• Tricia Regar says:

      Kaylee, I TOTALLY agree!! Even though having three children 3 and under isn’t exactly easy all the time, it is SO MUCH easier than when I just had Rachel (my first). Congratulations on having four! I’d love to have a fourth one of these days. 😉

  3. Angelika says:

    Nice and challenging thoughts there…and you did a nice introduction there with “different moms need to hear different things” but can I be honest? Germans are, in general, ahem, gets us in trouble sometimes…but here goes: that’s an awful lot of do’s and don’ts in that piece of text right there. I am not really sure rules help a new mom who is struggling, whether with laziness and self-centredness or over-doing it and trying to be all things to all people. I know direct advice is something we like to give cause it is easy, and sire, people can take it or leave it, but maybe all moms really need a heart-check, not a list of rules as to how often to shower or wear make-up. We all know how to set an know? I think that a lot of these matters can make moms feel condemned and crushed under the weight of guilt who really have a particularly difficult newborn. (Some of this kind of advice has certainly done this for me in the past. Yeeeah, here comes my story, feel free to skip it!) My daughter was my first baby and was amazingly difficult compared to every other baby I have so far met around here. I am sure there are harder babies out there, but I was completely overwhelmed and in shock. We were in a children’s crisis centre here in Germany with her it was that bad. Screaming about everything..not sleeping much at all..waking me every 20 minutes all night long crying..wanting to nurse hourly round the clock and for looong times.Screamingly refused pacifier, stroller, car seat, baby carriers, wraps…screamed so much I did not sit in a church service at all for 5 months after she was born…need I go on?..I think I am not lazy. I like taking care of my house and my looks. I liked to think that I was disciplined and organized.I was sure I could handle one tiny baby. And God came and took my pride pretty suddenly when life changed forever, indeed. I had to give up everything and break all my own rules and yes, life revolved around this screaming blessing from God. It no longer does. But it did for a good while. It was a season. It passed.
    Sometimes God gives you something special, and it is okay to have not showered. My husband was much more concerned with me getting a tiny bit of sleep somewhere during the 24 hour day rather than me wearing make-up. I think without wanting to make excuses for lazy moms out there, rules don’t really help. I had all this stuff in your list figured out when I was 9 months pregnant. Didn’t work. What I would advise young moms is to continually check their heart attitude. (Am I being lazy? Am I being sinfully fearful and overcome by challenges because I am not trusting in the Lord? Am I relying on people instead of God? Am I being insensitive to my husband? Am I idolizing comfort and ease? What does being faithful and diligent and self-controlled need to look like in my current situation? As Luther said…daily repentance is the life of a Christian!)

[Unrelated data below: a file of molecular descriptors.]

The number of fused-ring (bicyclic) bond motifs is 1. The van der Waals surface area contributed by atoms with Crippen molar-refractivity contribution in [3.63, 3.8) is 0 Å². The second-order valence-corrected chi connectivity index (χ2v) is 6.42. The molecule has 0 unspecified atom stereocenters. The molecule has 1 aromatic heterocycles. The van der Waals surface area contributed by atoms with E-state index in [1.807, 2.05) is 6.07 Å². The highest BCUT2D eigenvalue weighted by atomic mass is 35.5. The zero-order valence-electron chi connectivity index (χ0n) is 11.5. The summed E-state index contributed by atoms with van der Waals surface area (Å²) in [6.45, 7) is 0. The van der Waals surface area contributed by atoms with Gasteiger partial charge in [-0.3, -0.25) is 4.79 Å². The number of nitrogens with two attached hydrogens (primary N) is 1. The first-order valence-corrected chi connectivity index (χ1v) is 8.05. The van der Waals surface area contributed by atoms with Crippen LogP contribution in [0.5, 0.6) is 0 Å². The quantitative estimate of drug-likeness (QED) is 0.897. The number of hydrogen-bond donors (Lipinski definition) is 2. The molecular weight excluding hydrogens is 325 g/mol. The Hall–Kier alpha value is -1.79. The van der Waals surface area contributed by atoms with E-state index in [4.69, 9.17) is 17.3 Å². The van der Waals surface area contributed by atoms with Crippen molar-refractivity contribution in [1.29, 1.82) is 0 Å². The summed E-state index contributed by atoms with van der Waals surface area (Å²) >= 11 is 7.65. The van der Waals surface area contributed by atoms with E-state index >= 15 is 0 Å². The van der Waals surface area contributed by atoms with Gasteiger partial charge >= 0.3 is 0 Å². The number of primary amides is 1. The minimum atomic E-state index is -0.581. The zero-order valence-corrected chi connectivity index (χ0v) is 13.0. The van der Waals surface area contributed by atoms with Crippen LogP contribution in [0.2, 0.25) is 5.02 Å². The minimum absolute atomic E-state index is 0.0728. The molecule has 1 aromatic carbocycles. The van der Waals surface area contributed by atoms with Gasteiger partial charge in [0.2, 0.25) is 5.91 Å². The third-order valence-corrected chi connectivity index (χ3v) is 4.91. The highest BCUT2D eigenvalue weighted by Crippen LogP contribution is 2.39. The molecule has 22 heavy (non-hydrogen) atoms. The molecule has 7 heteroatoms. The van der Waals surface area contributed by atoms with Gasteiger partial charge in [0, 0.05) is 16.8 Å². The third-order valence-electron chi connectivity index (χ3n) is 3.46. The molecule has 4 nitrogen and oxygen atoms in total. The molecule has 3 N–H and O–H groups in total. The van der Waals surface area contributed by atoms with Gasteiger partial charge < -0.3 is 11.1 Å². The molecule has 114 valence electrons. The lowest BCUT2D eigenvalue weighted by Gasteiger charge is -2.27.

And be in communication with their husband about HIS priorities during a particular season.
    And ask God for backbone to get a hard job done without complaining.
    And accept that God’s grace will cover breaking all the man-made rules.
    Sorry if all that was blunt, I hope it doesn’t sound rude when you read it. I hope your advice is a wake-up call to some moms out there who are wallowing in self-pity. We are all guilty of it, and it requires a humble heart to turn and repent! But some of us may be trying hard and failing to live up to the expectations of other people. And in the end, I will give an account of that season to God, not to people. I would have needed to hear that as a new mom.
    I hope this is not discouraging to you on your first post, but I just think we make too many rules, that as you say, change from culture to culture and circumstances etc..I say what matters is your heart before the Lord. There, nuff said!

    • I'm Kelsey! says: